Influencing Factors in Childhood Obesity Based on an Ecological Model: Findings from Focus Group Interviews

Wednesday, 24 July 2013

Hee Soon Kim, PhD, RN, FAAN1
Hyunjung Yun, MSN, RN2
Jiyoung Park, MSN, RN2
Yumi Ma, MSN, RN2
Kye-yeong Park, BSN, RN2
(1)College of Nursing, Department of Family and Child Health Care, Yonsei University, Seoul, South Korea
(2)College of Nursing, Yonsei University, Seoul, South Korea

Learning Objective 1: The learner will be able to understand the importance of multi-level approach for effective management of obese children.

Learning Objective 2: The learner will be able to describe the personal and environmental factors influencing childhood obesity by applying an ecological model.

Purpose: The current study aimed at describing influencing factors in childhood obesity by applying an ecological model to develop multi-level intervention.

Methods: Two focus groups with 15 children, two focus groups with 16 parents, and one focus group with 7 community health providers were conducted. A standard manual with open-ended questions was developed. Content analysis methods were used to identify key findings through independent reviews.

Results: Findings were classified with multi-level focuses based on the ecological model. 1) Intrapersonal: Obese children described bad eating habits (e.g. fasting eating, unbalanced eating, eating a high-calorie snack between meals) and lack of the opportunity for outdoor activities. They also expressed obesity-related stress in their social interactions with siblings and friends. 2) Interpersonal: Parents mentioned lack of the effective coping skills to manage their children. Working parents especially said they tended to have children eat fast and prefer favorable instant food to save cooking time. 3) Community: Community health providers explained major barriers were parents and school staffs’ lack of awareness of the importance of obesity management and uncollaboration between schools and government institutions.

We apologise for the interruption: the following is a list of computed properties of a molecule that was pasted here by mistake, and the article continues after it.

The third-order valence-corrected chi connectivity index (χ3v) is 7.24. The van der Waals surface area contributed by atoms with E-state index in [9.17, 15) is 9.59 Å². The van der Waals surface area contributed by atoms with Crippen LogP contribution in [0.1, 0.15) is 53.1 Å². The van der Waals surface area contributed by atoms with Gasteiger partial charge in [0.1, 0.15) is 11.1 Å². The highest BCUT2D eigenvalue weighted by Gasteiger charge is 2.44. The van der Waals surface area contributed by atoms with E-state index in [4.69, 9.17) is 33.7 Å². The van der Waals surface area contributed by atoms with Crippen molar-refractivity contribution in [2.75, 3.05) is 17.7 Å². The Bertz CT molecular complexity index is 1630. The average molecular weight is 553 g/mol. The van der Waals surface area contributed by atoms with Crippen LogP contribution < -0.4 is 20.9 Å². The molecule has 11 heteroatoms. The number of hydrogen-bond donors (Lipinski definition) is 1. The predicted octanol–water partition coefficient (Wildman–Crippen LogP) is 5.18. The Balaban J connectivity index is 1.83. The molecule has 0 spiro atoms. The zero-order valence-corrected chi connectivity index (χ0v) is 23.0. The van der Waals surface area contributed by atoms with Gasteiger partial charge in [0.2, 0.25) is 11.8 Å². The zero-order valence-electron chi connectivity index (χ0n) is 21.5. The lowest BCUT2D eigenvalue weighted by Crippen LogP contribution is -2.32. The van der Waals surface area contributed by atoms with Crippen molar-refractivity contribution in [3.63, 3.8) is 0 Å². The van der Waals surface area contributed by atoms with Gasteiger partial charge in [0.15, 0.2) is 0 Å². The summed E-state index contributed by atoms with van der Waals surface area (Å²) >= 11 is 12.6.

Conclusion: These findings provide fundamental data to develop multi-level intervention which can be the most effective strategies for obese children.